The clearest way into the universe is through a forest wilderness. – John Muir
Every now and then I like to experiment. Panning is a fun technique and so easy to do. Just move the camera with a slowish shutter speed. All done in camera; no fuss. With trees, I like to slow the movement at the bottom of the scene to get a little more clarity. I think this helps to ‘ground’ the image. It’s very different from my usual, realistic style but it stops me from taking photography too seriously, and that has to be a good thing, right?
When winter closes in and the bare bones of trees are revealed, I like to create abstract images using ‘intentional camera movement’, or ‘panning’.
This technique is very easy. Simply select a slowish shutter speed and move the camera while the shutter is open. It helps to start the movement before pressing the shutter and to finish just after the exposure, to avoid jerky shapes in the image, unless that is what you’re after, of course! I also find the results generally much more pleasing if you move the camera in the direction of the dominant shape in your view, so vertically for trees.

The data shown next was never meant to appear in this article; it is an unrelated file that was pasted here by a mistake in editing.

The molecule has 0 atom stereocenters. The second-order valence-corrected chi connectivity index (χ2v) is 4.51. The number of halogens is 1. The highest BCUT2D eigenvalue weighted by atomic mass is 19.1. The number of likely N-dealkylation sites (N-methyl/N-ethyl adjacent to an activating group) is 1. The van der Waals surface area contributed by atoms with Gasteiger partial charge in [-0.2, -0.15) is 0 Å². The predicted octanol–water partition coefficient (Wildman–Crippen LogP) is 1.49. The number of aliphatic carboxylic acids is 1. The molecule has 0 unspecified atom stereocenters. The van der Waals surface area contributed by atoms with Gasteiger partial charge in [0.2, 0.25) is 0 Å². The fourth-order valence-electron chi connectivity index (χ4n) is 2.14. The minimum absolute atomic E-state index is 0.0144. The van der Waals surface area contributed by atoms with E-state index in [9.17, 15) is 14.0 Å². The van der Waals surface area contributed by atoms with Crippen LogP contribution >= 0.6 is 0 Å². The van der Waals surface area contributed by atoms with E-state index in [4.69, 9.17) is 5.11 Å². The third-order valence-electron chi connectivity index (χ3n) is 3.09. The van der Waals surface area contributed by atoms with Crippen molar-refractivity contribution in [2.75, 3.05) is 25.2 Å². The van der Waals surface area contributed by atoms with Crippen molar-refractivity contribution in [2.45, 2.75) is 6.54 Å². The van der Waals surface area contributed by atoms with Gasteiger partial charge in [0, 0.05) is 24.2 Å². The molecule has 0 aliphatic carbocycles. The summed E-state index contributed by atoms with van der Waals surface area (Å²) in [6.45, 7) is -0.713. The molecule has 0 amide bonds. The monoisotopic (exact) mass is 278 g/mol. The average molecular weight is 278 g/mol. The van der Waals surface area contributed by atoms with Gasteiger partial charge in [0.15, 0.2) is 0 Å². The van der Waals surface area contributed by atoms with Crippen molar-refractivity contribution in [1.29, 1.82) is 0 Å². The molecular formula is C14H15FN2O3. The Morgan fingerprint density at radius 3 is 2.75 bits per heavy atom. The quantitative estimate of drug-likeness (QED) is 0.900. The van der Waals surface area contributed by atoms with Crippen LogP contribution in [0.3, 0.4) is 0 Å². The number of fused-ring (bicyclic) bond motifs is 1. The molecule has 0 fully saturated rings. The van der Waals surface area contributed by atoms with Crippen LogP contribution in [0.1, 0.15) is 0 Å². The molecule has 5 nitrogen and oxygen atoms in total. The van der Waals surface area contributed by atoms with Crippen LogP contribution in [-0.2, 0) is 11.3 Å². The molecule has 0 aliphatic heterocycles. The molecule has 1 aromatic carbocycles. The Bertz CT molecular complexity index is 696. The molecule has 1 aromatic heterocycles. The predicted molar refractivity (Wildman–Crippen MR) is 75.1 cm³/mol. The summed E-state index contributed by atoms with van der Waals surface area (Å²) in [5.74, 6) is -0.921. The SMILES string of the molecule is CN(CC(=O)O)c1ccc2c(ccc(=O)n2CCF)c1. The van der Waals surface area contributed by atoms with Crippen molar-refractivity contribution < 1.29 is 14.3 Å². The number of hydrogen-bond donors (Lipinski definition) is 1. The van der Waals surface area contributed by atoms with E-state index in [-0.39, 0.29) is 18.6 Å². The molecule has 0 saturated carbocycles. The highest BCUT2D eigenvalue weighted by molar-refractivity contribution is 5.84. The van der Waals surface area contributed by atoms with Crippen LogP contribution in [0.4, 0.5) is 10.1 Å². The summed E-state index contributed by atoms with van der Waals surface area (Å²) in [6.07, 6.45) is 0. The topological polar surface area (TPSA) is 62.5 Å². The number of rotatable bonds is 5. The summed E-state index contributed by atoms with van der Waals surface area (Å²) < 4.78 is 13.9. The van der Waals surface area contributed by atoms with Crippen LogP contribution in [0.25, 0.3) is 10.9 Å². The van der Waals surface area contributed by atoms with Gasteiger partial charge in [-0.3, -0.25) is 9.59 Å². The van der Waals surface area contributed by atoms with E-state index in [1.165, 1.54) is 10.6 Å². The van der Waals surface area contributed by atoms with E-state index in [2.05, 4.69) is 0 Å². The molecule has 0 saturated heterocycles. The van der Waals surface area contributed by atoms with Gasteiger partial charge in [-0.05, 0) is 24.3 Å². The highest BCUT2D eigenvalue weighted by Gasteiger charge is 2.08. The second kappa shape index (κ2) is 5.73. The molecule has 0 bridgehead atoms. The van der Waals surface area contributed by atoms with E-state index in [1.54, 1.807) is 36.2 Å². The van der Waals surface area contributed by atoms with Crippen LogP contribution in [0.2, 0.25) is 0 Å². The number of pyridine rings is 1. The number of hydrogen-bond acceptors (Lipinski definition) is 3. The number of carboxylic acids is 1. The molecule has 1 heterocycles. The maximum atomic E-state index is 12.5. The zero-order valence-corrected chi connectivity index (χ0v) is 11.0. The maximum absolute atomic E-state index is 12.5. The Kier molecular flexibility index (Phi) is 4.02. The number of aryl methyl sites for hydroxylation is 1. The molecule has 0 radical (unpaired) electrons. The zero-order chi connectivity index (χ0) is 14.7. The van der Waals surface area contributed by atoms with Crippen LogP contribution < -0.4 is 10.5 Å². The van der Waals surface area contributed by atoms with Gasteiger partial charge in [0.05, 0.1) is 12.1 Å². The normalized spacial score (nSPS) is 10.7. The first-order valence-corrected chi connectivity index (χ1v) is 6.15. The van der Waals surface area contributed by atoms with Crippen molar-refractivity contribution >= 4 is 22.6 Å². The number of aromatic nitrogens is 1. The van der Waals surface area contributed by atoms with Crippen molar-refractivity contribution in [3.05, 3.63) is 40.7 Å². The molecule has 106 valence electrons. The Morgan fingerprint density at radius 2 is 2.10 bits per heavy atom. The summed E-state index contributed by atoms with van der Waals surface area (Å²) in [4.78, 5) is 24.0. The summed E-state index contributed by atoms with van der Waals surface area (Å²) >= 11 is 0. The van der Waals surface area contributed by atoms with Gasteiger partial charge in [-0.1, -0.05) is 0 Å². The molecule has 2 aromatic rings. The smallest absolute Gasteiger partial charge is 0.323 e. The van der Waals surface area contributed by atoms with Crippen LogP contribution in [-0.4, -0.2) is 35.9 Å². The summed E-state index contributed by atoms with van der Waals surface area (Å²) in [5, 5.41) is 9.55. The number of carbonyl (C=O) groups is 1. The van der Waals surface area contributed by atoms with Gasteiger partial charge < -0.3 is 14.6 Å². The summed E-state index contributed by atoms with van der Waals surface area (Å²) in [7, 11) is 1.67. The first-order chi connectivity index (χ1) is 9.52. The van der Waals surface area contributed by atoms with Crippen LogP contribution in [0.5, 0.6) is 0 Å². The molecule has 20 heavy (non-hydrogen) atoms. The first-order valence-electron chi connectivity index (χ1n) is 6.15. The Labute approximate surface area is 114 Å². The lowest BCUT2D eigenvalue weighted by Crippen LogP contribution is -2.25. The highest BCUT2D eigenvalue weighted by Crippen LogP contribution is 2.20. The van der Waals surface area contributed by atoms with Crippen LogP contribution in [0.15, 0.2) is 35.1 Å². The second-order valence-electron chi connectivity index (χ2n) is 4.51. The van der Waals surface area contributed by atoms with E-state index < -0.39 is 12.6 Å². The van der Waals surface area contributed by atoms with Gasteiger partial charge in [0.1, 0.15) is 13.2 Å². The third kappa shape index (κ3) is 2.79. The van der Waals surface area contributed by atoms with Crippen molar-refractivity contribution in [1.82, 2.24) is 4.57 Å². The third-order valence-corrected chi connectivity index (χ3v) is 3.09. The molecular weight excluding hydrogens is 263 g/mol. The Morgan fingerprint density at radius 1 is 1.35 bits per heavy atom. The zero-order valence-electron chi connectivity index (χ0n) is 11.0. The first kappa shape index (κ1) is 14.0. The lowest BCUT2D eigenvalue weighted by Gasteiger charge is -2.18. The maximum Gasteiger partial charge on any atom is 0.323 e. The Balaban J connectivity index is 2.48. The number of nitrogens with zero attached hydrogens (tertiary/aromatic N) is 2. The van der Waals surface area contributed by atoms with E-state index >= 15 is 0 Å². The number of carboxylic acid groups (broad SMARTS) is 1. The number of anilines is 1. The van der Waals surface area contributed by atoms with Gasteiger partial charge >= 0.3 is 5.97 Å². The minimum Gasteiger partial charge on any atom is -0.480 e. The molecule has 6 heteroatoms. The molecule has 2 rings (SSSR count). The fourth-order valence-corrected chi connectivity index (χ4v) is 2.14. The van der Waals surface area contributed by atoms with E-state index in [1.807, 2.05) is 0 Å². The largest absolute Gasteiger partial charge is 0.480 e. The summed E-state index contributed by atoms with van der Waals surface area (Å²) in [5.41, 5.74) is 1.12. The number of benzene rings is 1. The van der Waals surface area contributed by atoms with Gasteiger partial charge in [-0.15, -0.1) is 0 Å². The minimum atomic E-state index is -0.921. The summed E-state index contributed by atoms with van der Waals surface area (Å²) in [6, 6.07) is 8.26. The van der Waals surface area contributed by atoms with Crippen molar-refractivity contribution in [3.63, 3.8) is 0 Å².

Trees are not the only subject for this sort of technique. I have also panned landscapes, although there I move the camera horizontally rather than vertically. But winter forests do seem to be particularly suitable subjects.
I couldn’t resist including a mysterious figure in the last two images. The final one is for my son’s horror film project.
Do you ever play around with this technique? Please feel free to share your panned/camera movement images or other winter abstracts in the comments below; I would love to see them!